ServicePointManager.ServerCertificateValidationCallback = Validator;
            var responseObject =
                (HttpWebResponse)
                await Task.Factory.FromAsync(request.BeginGetResponse, request.EndGetResponse, request);
            await new StreamReader(responseObject.GetResponseStream()).ReadToEndAsync();
            return responseObject.StatusCode;
        }

        public string CreateEndpoint(string path)
        {
            return (Uri.ToString().EndsWith("/") ? Uri.ToString() : Uri + "/") + path;
        }

        private HttpWebRequest CreateRequest(string endpoint)
        {
            var request = (HttpWebRequest) WebRequest.Create(endpoint);
            request.ContentType = "application/json";
            request.Headers[AuthorizationHeader] = AuthorizationMethod + " " + CreateHash(Username, Password);
            return request;
        }

        private static string CreateHash(string username, string password)
        {
            return Convert.ToBase64String(Encoding.UTF8.GetBytes(username + ":" + password));
        }

        public static bool Validator (object sender, X509Certificate certificate, X509Chain chain,
            SslPolicyErrors sslPolicyErrors)
        {
            return true;
        }
}

This class should be self explaining. The most im portend thing we added is the possibility to use a self signed SSL certificate on our server.

The function Validator validates that the connection is trustworthy. It is used in row 34:

ServicePointManager.ServerCertificateValidationCallback = Validator;

Without this addition the connection will be rejected and probably without an error message. If you have bought a valid certificate you don’t need this addition.

Now we can instantiate this class and start the registration. We can do this in AppDelegate.cs for iOS or RegistrationIntentService.cs (see GCM Guide) for Android. Then we have to implement RegisterUPS().

RegisterUPS sourcecode:

public void RegisterUPS(string DeviceToken){

        //register
        var UnifiedPushUri = new Uri (SERVER_URL);
        var VariantId = VARIANT_ID;
        var VariantSecret = VARIANT_SECRET;

        Installation ins = new Installation ();
        ins.deviceToken = DeviceToken;
        ins.alias = "";
        ins.platform = DeviceInfo.Plugin.CrossDeviceInfo.Current.Model;
        ins.osVersion = DeviceInfo.Plugin.CrossDeviceInfo.Current.Version;
        ins.operatingSystem = DeviceInfo.Plugin.CrossDeviceInfo.Current.Platform.ToString();


        UPSRegister client = new UPSRegister (UnifiedPushUri, VariantId, VariantSecret);
        client.Register(ins);
}

If you are implementing for Android RegisterUPS is called in SendRegistrationToAppServer (string token).

You have to change the placeholders in  rows 4-6 with the information you get in Aerogear in the variant for your OS.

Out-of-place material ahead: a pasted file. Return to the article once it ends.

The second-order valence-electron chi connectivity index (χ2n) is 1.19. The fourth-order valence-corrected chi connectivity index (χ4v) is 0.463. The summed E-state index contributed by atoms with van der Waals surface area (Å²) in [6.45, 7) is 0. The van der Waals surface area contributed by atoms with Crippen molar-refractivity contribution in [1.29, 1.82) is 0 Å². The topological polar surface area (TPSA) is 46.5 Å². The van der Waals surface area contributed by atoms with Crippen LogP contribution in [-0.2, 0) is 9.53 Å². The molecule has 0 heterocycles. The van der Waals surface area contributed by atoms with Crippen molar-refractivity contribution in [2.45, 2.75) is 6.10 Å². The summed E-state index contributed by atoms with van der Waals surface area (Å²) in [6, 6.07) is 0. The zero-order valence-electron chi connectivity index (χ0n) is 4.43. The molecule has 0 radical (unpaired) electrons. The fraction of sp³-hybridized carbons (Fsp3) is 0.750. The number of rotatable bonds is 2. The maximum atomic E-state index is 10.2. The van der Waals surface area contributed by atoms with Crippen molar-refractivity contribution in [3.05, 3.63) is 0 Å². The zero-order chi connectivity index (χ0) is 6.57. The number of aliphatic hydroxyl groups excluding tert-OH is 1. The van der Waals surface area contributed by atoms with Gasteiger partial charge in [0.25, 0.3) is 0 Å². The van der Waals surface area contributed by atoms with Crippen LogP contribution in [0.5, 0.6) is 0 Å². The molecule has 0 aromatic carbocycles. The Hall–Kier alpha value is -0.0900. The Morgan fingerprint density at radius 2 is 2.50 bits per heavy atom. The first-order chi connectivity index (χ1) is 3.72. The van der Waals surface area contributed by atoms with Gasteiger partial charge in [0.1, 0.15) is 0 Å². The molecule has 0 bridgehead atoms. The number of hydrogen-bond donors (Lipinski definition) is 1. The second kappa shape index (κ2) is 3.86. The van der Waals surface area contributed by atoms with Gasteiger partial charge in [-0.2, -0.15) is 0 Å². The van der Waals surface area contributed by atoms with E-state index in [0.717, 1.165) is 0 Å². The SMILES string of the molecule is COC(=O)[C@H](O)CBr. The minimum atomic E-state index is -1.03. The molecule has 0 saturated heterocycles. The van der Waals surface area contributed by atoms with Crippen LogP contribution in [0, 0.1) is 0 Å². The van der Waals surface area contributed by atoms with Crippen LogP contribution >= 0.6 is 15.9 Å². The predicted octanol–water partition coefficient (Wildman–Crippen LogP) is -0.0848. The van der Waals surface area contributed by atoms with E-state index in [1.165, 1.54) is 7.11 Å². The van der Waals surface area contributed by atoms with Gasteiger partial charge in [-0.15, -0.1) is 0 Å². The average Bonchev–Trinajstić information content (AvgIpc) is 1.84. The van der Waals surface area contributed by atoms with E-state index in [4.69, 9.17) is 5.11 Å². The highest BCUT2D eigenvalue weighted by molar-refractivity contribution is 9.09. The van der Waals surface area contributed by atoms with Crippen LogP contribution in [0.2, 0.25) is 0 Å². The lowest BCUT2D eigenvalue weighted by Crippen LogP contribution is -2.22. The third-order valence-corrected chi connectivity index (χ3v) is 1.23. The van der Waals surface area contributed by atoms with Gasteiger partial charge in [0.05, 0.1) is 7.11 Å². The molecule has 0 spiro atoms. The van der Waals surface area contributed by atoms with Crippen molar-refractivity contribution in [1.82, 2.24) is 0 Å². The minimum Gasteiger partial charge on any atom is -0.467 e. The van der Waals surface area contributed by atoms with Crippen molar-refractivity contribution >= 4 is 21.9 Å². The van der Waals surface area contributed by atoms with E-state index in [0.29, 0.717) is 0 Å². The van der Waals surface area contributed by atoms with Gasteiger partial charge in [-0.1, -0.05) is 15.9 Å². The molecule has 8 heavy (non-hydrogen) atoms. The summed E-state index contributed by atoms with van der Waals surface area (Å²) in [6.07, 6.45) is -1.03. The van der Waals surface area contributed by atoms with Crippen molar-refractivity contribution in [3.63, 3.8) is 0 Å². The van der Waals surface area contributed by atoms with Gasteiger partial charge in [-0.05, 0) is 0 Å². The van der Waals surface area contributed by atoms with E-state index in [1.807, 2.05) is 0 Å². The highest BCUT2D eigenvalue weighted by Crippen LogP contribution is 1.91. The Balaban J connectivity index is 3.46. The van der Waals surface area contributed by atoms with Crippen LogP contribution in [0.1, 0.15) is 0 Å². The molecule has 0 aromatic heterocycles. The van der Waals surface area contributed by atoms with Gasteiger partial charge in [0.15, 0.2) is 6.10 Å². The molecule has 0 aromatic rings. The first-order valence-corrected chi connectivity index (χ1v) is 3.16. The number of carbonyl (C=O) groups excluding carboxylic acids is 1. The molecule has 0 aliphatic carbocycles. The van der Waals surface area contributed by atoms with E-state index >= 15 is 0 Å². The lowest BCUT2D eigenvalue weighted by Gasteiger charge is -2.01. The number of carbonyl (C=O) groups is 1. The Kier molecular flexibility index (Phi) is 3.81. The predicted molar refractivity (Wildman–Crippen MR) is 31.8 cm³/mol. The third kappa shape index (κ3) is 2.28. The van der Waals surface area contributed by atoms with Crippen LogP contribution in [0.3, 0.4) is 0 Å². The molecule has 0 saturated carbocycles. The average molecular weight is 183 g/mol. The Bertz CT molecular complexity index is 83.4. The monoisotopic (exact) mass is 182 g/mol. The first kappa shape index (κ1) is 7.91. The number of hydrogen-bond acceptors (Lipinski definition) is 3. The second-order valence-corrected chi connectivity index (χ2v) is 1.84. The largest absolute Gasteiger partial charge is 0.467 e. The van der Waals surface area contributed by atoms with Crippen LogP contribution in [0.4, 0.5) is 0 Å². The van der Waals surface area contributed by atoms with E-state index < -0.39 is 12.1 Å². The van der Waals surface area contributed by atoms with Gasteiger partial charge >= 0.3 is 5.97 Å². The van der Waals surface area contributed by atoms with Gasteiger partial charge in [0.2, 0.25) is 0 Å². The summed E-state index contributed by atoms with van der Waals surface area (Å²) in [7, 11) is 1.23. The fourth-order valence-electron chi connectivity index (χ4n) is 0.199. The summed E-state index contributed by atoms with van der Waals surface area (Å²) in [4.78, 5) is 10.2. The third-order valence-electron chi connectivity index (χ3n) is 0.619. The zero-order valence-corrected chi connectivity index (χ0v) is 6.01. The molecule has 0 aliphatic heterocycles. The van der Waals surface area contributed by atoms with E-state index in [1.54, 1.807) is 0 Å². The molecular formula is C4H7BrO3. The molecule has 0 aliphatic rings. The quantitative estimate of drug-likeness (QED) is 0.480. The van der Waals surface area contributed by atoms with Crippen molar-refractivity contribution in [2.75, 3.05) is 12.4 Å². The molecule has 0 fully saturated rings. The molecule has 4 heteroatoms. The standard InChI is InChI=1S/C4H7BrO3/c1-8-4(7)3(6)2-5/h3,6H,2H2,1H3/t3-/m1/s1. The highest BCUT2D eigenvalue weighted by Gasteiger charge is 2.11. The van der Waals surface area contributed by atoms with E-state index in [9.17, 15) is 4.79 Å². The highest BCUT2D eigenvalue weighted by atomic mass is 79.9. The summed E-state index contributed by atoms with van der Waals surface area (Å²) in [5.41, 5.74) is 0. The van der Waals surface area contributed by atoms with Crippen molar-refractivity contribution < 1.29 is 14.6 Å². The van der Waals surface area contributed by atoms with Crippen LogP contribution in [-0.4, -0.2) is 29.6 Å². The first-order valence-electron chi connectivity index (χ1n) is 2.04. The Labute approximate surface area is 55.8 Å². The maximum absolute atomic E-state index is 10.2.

If everything went fine, you can now register your device with Aerogear and start sending push-notifications.

Receiving Push-Notifications

You can follow the instructions in the corresponding guides für Xamerin (iOS, Android) and Aerogear (Windows) on how to implement receiving push-notifications.

Example for iOS in AppDelegate.cs:

public override void ReceivedRemoteNotification(UIApplication application, NSDictionary userInfo)
{
      ProcessNotification(userInfo);
}

ProcessNotifocation can be implemented in different ways.

Our example:

void ProcessNotification(NSDictionary options)
{
    Console.WriteLine ("received notification");
    // Check to see if the dictionary has the aps key.  This is the notification payload you would have sent
    if (null != options && options.ContainsKey(new NSString("aps")))
    {
        //Get the aps dictionary
        NSDictionary aps = options.ObjectForKey(new NSString("aps")) as NSDictionary;

        string body = string.Empty;

        //Extract the alert text
        if (aps.ContainsKey (new NSString ("alert"))) {
            NSDictionary alert = aps.ObjectForKey (new NSString("alert")) as NSDictionary;
            body = (alert [new NSString ("body")] as NSString).ToString ();
        }

            //Manually show an alert
            if (!string.IsNullOrEmpty(body))
            {
                UIAlertView avAlert = new UIAlertView("Message", body, null, "OK", null);
                avAlert.Show();
            }
        }
    }
}

The message sent is located in the NSDictionary options. Under the key als is another NSDictionary that contains another  NSDictionary with the key alert. The message is located in this dictionary under the key body.

This message can now be processed as you wish.  In our example we create an Alert dialog to display it.